At these shrines, the flower sellers also pray for a good harvest of flowers during the next year. In the procession, flower pankhas (hand fans) were also taken through the streets. Phul Walon ki Sair of Delhi is one of the few festivals that are celebrated by both the hindus as well as the muslims in perfect harmony. You would have probably noticed that the Chadar and the floral pankhas were offered by the hindus at the Dargah, while at the Yog Maya Temple the Pankhas and Chhatra were offered by a muslim. What could be a better example of the Ganga-Jamuni Tehzeeb, which means the two sacred rivers, the Ganga and the Jamuna which stand for Hindus and Muslims, flowing side by side i.e. coexisting together peacefully.
Thanks to my association with the Banking Sector, I met Jaspal Singh Taneja, the landlord of the premises of one of the ATMs of ICICI Bank in Mehrauli. Jaspal, who was born and brought up at Mehrauli, close to the vicinity of the Dargah, very kindly agreed to show me around the area.
Jaspal told me that the Hindus and the Muslims both celebrate this festival with equal reverence.
I was told that muslims come from distant places on pilgrimage to Khwaja Qutubuddin’s tomb. He succeeded Hazrat Muenuddin of Ajmer as the head of the Chishtiya order of the Sufis. People still tie colored threads on the trellis-work of the dargah to beg favors of the saint. On his death anniversary, qawwalis are sung and the poors are fed. The village boys entertain visitors by jumping into an adjoining bauli (well) from seemingly dizzy heights.
Passing through the crowded alleys, we reached Jahaj Mahal, which is the focal point of the celebrations. Jahaz Mahal (ship palace) was built by the Lodhis on the banks of the Shamsi Talab (once a large pool) at the end of the Mehrauli Bazaar. I was told that the Talab was built by Shamsuddin Altamash and originally covered an area of around 100 acres of land and was lined all around with red sandstone. Unfortunately, none of the stones now remain and the pool has considerably silted up, as a result of which except during the rains, there is hardly any water in the Talab. Not far from there, behind the tomb of Adham Khan (Emperor Akbar’s foster brother), stands the temple of Yog Maya, after which the area was once known as Yoginipura.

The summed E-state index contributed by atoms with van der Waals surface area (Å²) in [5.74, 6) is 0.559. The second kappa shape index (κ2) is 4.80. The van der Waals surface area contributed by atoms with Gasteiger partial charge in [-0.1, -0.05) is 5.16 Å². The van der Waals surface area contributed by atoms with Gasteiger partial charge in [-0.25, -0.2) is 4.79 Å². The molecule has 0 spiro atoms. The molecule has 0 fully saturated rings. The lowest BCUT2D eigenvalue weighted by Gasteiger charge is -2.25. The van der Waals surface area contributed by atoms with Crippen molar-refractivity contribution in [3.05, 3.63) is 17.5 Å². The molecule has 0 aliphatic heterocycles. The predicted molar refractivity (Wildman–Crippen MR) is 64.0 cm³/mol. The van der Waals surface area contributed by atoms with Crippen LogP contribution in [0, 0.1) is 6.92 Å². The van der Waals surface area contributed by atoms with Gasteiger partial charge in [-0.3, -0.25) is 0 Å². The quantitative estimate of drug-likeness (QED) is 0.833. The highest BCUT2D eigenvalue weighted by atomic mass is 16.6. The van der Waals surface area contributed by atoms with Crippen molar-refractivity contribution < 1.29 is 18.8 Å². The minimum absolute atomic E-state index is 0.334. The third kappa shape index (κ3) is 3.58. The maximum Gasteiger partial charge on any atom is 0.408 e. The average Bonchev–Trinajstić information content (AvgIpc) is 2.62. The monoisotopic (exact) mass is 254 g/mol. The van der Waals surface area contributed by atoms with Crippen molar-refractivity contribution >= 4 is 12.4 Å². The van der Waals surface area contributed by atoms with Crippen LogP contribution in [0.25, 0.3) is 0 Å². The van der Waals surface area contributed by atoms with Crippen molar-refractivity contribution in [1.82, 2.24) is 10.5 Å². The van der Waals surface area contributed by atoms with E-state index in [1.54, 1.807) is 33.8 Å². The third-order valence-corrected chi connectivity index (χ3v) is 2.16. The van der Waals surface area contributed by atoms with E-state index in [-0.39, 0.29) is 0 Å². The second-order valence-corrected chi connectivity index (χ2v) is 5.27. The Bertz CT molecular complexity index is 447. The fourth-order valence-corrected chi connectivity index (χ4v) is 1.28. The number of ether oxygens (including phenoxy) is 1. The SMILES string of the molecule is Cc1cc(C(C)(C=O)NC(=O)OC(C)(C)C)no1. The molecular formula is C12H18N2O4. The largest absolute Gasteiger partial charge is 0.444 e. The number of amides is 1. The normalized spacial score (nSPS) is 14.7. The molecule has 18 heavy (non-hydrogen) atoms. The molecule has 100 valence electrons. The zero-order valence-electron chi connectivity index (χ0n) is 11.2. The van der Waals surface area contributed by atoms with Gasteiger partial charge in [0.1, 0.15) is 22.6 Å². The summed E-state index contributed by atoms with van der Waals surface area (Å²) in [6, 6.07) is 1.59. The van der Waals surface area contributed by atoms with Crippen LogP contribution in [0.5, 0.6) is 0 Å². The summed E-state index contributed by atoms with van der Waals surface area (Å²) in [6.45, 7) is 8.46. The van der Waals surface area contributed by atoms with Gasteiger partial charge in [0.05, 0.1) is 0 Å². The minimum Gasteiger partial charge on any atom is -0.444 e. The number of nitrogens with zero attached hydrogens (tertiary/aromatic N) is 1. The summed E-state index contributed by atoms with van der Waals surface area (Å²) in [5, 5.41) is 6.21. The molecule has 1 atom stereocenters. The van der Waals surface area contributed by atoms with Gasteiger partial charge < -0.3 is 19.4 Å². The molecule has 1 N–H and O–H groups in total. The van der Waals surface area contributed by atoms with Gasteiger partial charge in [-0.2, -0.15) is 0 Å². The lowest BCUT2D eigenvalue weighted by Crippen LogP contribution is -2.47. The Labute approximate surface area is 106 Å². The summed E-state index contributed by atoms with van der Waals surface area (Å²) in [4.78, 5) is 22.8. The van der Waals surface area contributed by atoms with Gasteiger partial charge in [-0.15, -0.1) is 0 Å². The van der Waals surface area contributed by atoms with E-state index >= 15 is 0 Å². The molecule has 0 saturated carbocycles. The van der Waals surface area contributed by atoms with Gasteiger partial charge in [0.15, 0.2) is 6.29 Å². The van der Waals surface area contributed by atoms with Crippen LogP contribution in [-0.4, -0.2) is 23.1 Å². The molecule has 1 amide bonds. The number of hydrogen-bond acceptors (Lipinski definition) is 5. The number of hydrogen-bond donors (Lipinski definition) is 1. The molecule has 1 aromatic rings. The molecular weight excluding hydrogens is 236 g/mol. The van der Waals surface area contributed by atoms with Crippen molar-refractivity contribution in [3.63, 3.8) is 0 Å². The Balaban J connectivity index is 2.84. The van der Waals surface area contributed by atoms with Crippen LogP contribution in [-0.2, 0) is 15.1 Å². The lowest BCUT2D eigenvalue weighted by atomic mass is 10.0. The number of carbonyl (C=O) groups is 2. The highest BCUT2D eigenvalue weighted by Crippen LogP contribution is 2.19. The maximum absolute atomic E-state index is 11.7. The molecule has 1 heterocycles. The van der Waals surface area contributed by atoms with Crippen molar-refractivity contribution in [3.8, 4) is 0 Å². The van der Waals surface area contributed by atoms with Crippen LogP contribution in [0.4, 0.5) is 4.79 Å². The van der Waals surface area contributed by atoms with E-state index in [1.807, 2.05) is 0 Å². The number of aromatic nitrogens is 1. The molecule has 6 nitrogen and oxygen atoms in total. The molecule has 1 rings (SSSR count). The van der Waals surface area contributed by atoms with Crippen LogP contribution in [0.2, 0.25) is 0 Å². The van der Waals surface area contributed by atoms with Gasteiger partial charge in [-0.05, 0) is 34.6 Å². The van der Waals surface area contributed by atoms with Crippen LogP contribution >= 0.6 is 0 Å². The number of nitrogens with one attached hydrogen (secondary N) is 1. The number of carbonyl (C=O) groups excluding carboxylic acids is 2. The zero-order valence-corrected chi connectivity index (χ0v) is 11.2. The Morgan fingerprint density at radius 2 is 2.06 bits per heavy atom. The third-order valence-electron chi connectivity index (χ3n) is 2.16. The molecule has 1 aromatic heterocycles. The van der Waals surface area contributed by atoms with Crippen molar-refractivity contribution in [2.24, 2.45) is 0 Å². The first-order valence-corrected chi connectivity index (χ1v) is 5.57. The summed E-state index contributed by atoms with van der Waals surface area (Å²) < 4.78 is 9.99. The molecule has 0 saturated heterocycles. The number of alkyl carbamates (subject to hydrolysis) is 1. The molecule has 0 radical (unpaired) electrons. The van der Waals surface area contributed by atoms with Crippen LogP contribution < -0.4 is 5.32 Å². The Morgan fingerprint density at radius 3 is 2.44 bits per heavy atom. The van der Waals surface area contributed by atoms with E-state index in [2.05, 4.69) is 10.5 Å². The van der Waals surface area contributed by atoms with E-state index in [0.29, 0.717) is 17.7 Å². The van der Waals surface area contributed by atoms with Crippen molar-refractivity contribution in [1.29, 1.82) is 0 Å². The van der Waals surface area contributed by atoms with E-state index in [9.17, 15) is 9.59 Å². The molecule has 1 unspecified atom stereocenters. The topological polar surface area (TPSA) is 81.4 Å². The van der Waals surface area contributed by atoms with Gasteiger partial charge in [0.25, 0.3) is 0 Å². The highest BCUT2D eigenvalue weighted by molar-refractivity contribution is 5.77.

As mentioned above, on the first day floral tributes were paid at the Dargah and on the second day at the Temple. The second day was also a “Mela Day”, with lots of fun and frolic at the large park on the southern side of the monument. Though a couple of giant wheels were the main attraction for the children and youngsters clad in the festive dresses, the Chaat shops, put in by some of the known names from the walled city area also had a field day. The bangle sellers, the salwar kameej shops, the decorative mehndi shops were all doing brisk work. On the roads leading to the fair park, we could see the Shenaiwallahs playing the shehnai and welcoming the visitors. Lots of fireworks were also seen. The whole atmosphere was that of fun and gaiety, with qawwalis and kathak dances being performed on the streets.
The evening of October 25th was the day of cultural activities at the flower decked Jahaaj Mahal, where a huge stage was set up. The function started with the presentation of flower bouquets to the dignitaries followed by a shehnai recital. The cultural troupes from the various states performed some exciting dances, after which the Song and Drama Division also presented a programme of dance and music. The popular Dandiya Raas was also performed. The highlight of the evening was the singing of qawwalis by Aftab-Hashmi Brothers and another famous artist, Sangeeta Bhonsle. For want of space some of the spectators were seen on the tree tops and the adjoining buildings. The programme went on till the early hours of the morning. The arrangements made by the police were excellent and the credit also goes to the volunteers, who controlled the gathering patiently.
Jaspal believes that over the years the communal bonding has strengthened immensely and the festivities remain unaffected by the separatist activities. Undoubtedly, the recent blast in the Saraai Bazaar area may have left deep scars in the lives of locals, but what remains intact is the inter-religion bonding.
Jaspal also showed me the historical Gurudwara Baba Banda Singh Bahadur, the famous martyr of the eighteenth century, who laid down not only his life but also sacrificed his two sons for the sake of the “Panth”. I will endeavour to write about this valiant soldier shortly.
Thank you for being with me on this journey to Mehrauli.